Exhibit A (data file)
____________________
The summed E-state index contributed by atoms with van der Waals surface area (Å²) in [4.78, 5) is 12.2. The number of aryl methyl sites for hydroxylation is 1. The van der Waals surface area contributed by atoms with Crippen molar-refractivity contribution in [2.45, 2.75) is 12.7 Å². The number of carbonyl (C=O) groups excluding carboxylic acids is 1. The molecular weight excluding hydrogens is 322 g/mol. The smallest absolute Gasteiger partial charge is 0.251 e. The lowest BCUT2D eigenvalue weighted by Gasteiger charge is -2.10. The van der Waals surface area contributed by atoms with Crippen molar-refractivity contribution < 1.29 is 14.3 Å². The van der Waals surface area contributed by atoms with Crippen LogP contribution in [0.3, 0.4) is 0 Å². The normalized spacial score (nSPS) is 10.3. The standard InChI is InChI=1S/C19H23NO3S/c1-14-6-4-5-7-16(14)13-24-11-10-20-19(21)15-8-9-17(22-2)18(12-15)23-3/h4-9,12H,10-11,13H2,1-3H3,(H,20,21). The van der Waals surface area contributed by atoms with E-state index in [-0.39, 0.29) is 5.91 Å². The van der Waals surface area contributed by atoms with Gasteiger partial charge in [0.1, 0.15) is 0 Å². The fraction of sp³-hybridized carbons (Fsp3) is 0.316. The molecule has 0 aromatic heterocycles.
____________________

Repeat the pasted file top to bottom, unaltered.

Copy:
The summed E-state index contributed by atoms with van der Waals surface area (Å²) in [4.78, 5) is 12.2. The number of aryl methyl sites for hydroxylation is 1. The van der Waals surface area contributed by atoms with Crippen molar-refractivity contribution in [2.45, 2.75) is 12.7 Å². The number of carbonyl (C=O) groups excluding carboxylic acids is 1. The molecular weight excluding hydrogens is 322 g/mol. The smallest absolute Gasteiger partial charge is 0.251 e. The lowest BCUT2D eigenvalue weighted by Gasteiger charge is -2.10. The van der Waals surface area contributed by atoms with Crippen molar-refractivity contribution < 1.29 is 14.3 Å². The van der Waals surface area contributed by atoms with Crippen LogP contribution in [0.3, 0.4) is 0 Å². The normalized spacial score (nSPS) is 10.3. The standard InChI is InChI=1S/C19H23NO3S/c1-14-6-4-5-7-16(14)13-24-11-10-20-19(21)15-8-9-17(22-2)18(12-15)23-3/h4-9,12H,10-11,13H2,1-3H3,(H,20,21). The van der Waals surface area contributed by atoms with E-state index in [-0.39, 0.29) is 5.91 Å². The van der Waals surface area contributed by atoms with Gasteiger partial charge in [0.1, 0.15) is 0 Å². The fraction of sp³-hybridized carbons (Fsp3) is 0.316. The molecule has 0 aromatic heterocycles.